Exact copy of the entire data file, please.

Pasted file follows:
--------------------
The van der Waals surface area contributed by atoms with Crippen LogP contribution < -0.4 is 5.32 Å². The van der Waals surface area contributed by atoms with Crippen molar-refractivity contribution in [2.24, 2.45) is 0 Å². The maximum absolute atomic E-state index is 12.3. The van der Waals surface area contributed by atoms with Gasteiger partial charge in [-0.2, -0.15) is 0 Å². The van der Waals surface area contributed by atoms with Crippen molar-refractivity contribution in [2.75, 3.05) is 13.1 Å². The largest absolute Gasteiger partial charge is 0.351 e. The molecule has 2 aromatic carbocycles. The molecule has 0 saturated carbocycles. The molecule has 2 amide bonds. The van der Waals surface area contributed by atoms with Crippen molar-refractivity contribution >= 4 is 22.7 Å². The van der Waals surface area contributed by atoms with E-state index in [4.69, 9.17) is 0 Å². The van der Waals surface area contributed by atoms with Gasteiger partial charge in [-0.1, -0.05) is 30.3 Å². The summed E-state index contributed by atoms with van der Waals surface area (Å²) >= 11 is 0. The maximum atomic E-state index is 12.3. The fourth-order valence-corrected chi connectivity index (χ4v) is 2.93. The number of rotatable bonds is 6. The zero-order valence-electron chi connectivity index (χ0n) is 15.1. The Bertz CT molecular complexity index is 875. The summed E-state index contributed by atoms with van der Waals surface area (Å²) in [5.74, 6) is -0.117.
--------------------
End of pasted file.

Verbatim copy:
The van der Waals surface area contributed by atoms with Crippen LogP contribution < -0.4 is 5.32 Å². The van der Waals surface area contributed by atoms with Crippen molar-refractivity contribution in [2.24, 2.45) is 0 Å². The maximum absolute atomic E-state index is 12.3. The van der Waals surface area contributed by atoms with Gasteiger partial charge in [-0.2, -0.15) is 0 Å². The van der Waals surface area contributed by atoms with Crippen molar-refractivity contribution in [2.75, 3.05) is 13.1 Å². The largest absolute Gasteiger partial charge is 0.351 e. The molecule has 2 aromatic carbocycles. The molecule has 0 saturated carbocycles. The molecule has 2 amide bonds. The van der Waals surface area contributed by atoms with Crippen molar-refractivity contribution >= 4 is 22.7 Å². The van der Waals surface area contributed by atoms with E-state index in [4.69, 9.17) is 0 Å². The van der Waals surface area contributed by atoms with Gasteiger partial charge in [-0.1, -0.05) is 30.3 Å². The summed E-state index contributed by atoms with van der Waals surface area (Å²) >= 11 is 0. The maximum atomic E-state index is 12.3. The fourth-order valence-corrected chi connectivity index (χ4v) is 2.93. The number of rotatable bonds is 6. The zero-order valence-electron chi connectivity index (χ0n) is 15.1. The Bertz CT molecular complexity index is 875. The summed E-state index contributed by atoms with van der Waals surface area (Å²) in [5.74, 6) is -0.117.